Today is my writing day, but I’m not doing a lot of writing. I am mostly thinking about visual artists. I want to be one. Instead of sitting hunched over at this desk getting carpal tunnel and vitamin D deficiency I would be out walking with a sketchbook drawing stuff. I’d collect interesting rocks, leaves, pieces of twine, Queen Ann’s Lace, scallop shells, discarded coffee cups, seaweed, feathers. I’d take pictures of old people and twisted tree branches and clouds shaped like Elvis. I’d wear funky walking shoes and black leggings. My hair would be thick and wild or maybe cut short and blunt with magenta highlights. I’d be thin from all that walking. I’d drink exotic loose leaf teas and for lunch I’d eat fig jam on crusty bread with brie. Everything I did would seem “artsy” instead of awkward or average or domestic. I’d drink cheap wine in smoky green glass tumblers and shop at consignment stores. I’d smell like oil paint and sea salt and freedom. I’d spend fall in Vermont and summers in P’town and winter in Italy. In spring I would go into a deep depression, isolate, and create stunning collages and sculptures from recycled garbage. I’d paint a self-portrait in oils and sea glass. I wouldn’t watch TV.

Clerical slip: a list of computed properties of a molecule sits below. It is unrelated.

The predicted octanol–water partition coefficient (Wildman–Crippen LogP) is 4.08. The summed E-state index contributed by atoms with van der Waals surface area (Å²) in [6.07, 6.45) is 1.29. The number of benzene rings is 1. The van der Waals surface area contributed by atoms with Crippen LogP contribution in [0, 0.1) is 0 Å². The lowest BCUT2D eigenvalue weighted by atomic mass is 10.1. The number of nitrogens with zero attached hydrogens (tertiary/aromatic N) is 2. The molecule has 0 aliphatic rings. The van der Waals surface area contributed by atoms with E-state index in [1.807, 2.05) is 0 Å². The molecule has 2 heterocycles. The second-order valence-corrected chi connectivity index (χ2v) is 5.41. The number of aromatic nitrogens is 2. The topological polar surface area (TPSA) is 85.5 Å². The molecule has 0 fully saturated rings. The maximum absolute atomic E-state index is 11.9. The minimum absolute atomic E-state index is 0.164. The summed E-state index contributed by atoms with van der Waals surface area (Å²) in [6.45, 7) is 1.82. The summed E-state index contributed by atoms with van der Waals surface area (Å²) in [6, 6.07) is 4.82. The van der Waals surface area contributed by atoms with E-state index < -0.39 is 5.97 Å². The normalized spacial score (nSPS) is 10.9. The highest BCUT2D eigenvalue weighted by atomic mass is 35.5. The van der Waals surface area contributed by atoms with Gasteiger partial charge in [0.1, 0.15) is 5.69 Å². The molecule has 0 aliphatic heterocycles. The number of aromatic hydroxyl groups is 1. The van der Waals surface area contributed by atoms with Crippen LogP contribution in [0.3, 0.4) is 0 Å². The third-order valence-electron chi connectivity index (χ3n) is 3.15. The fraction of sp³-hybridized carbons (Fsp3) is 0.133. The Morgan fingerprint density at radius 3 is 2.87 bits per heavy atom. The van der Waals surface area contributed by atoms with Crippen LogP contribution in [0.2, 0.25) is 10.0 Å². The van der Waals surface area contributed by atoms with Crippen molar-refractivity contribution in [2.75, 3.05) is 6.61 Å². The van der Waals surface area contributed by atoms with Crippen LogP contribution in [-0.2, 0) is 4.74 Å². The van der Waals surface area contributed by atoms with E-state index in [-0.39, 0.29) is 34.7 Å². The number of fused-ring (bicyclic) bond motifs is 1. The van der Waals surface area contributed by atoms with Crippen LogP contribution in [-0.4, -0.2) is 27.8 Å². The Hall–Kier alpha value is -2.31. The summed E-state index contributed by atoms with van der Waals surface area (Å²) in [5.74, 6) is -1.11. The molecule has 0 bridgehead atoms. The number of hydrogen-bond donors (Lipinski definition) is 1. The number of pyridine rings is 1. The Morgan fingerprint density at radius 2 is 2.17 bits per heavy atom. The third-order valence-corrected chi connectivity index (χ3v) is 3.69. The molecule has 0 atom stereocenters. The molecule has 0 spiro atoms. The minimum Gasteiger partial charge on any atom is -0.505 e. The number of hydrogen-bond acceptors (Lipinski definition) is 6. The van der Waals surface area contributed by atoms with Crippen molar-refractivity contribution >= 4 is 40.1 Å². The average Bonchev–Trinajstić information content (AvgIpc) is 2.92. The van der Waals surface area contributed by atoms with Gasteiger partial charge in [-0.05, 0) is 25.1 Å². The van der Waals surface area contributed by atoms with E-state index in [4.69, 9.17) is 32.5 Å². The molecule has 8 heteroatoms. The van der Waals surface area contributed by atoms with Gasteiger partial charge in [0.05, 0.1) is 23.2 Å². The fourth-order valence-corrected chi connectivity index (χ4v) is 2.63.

But instead I must write. I have to go inside my head to a place and to people who hide in shadows and coax them out onto the page. I have to sit with myself, in my basement, unshowered, glasses sliding down my nose, braless, drinking cold coffee in an oversized orange cup, wearing a sweat stained Poets & Writers baseball cap, surrounded by books that thrill and taunt me…can you do this, they whisper, do you have what it takes?
There is no glamour in writing. People don’t think you are cool. They think everyone’s writing a book. They think you’re going through a phase. They ask what your book is about and when you falter they think it must be boring or crap.
If you are out there writing, you know what it’s like. You know it is lonely and tedious and debilitating. You know it makes you feel foolish and masterful and nervous and love stuck and helpless all at once. You know it is slow going and impossible and compelling and dangerous. You know that a really good book makes it look so easy, and you are awestruck because you know just how crazy hard it is.
So maybe in my next life I get to be an artist. For now, though, I’ll keep my ass in the chair. I’ll hit the keyboard and squint at the shadows and write something. And if I’m lucky it will change me. Like continental drift, slowly move me to another place, altering everything around me one breath at a time.